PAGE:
New York Insurance Coverage Law Update

February 1, 2015 | Insurance Coverage

“Contracted Person Exclusion” Bars Coverage For Underlying Personal Injury Action, Federal Court Holds

Omni Build, Inc., the general contractor for a construction project in Brooklyn, New York, hired Zom Corp. as a masonry sub-contractor.  Zom  contracted with Stone Age Equipment for a boom truck to hoist cinder blocks.  A Stone Age employee who allegedly was injured while hoisting a pallet of cinder blocks sued Omni, which notified its insurer. The insurer disclaimed coverage on the basis of the policy’s “Contracted Persons Exclusion,” which excluded coverage for bodily injury sustained by any person employed by any entity that contracted with others on Omni’s behalf for services.  The court found that the exclusion barred coverage to Omni for the underlying action, reasoning that the action involved “bodily injury” to a “person” – the Stone Age employee – who was employed by an “entity” – Stone Age – that “contracted with others” – Zom – “on [Omni’s] behalf for services” – hoisting pallets of cinder blocks on the Brooklyn construction project. [Northfield Ins. Co. v. Omni Build, Inc., No. 13-CV-1719 (FB) (MDG) (E.D.N.Y. Feb. 2, 2015).]

New York Law Does Not Provide Independent Claim For Breach Of Implied Duty Of Good Faith And Fair Dealing, Federal Court Rules

After Spandex House, Inc., was sued, it tendered the action to its insurer. The insurer disclaimed coverage, and Spandex sued for breach of contract and breach of the implied duty of good faith and fair dealing. The insurer moved to dismiss the bad faith claim as wholly duplicative of the breach of contract claim and, therefore, not legally cognizable under New York law. The court granted the insurer’s motion, explaining that New York law does not provide an independent claim for breach of the implied covenant of good faith and fair dealing. [Spandex House, Inc. v. Travelers Property Cas. Co. of America, Inc., No. 14 Civ. 4251 (PAC) (S.D.N.Y. Feb. 6, 2015).]

Bank Employee’s Allegedly Improper Release Of Collateral Did Not Fall Within Fidelity Bond’s Stringent “With Regards To Loans” Standard

A bank asserted that one of its employees had improperly released collateral securing the bank’s loans to the developer of a condominium project, diverting over $5 million to the developer.  The bank sought to recover its loss under a fidelity bond that provided coverage for an employee’s dishonest act with the “manifest intent” to cause the bank to sustain the loss or to obtain financial benefit for the employee.  The court found a question of fact as to whether the employee had such a “manifest intent.”  The court, however, rejected the insurer’s contention that the bank’s claim fell within the bond’s more stringent “with regards to loans” provision, which required both an intent to cause the bank harm and a financial benefit for the offending employee.  The court reasoned that the alleged improper release of collateral was not a new loan.  [Keybank Natl. Assn. v. National Union Fire Ins. Co. of Pittsburgh PA, 2015 N.Y. Slip Op. 00614 (App.Div. 1st Dep’t Jan. 22, 2015).]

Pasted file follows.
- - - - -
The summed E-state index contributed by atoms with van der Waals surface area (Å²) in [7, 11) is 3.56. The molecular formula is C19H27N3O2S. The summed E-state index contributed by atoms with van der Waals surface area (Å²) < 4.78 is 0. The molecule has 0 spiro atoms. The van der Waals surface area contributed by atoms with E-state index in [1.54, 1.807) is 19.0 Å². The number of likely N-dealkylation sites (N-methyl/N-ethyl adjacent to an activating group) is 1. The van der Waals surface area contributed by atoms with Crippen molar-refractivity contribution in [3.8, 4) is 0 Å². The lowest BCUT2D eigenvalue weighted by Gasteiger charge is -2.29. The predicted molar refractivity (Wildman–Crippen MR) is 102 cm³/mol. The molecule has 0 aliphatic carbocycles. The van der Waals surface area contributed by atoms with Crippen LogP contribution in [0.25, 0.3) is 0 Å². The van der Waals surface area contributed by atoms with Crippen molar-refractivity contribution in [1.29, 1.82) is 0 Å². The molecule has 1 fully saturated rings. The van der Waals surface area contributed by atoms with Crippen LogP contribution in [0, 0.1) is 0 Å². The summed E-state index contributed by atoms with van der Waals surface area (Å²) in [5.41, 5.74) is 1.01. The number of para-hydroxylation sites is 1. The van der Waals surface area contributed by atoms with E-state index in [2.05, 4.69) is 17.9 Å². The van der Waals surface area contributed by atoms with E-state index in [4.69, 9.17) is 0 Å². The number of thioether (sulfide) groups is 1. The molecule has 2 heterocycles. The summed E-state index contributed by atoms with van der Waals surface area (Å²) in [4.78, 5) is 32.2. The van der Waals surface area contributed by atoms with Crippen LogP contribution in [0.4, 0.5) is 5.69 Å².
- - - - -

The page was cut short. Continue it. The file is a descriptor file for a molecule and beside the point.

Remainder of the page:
Dishonest Acts Exclusion Did Not Bar Coverage For Insured’s Settlement With SEC And NYSE – But Public Policy Might

Bear Stearns reached settlements with the Securities and Exchange Commission and the New York Stock Exchange over allegations that it had facilitated “late trading” by certain of its customers. The settlements required Bear Stearns to disgorge $160  million.  The settlements also included “findings” setting forth Bear Stearns’ alleged malfeasance, although Bear Stearns neither admitted nor denied the findings.  Bear Stearns’ insurers denied coverage for its payments under the settlements, relying upon the policies’ “Dishonest Acts Exclusion” and on the public policy against insurance coverage for monies paid by an insured as a result of intentional harm to others.  The court decided that the exclusion did not apply because it required a “judgment or other final adjudication” establishing guilt of a deliberate act.  The court ruled, however, that the insurers could maintain that public policy barred coverage for Bear Stearns’ payment because one way a policy may be “overwritten is where the insured engages in conduct” with “intent to cause injury.”  [J.P. Morgan Sec. Inc. v. Vigilant Ins. Co., 2015 N.Y. Slip Op. 00462 (App. Div. 1st Dep’t Jan. 15, 2015).]

Claimant’s Failure To Comply with Condition Precedent To Coverage Voids No-Fault Policy

An insurer contended that it was not obligated to pay no-fault benefits that had been assigned to a healthcare provider because the assignors had not appeared for examinations under oath on two occasions, in violation of a condition precedent to coverage.  The court agreed, finding that the policy was void ab initio and that the insurer was not obligated to pay the provider’s claim, regardless of whether it had denied the claim after the 30-day period in which it otherwise was required to respond under the no-fault law.  [Kemper Independence Ins. Co. v. Bell Chiropractic, P.C., 2015 N.Y. Slip Op. 30064(U) (Sup.Ct. N.Y.Co. Jan. 14, 2015).]

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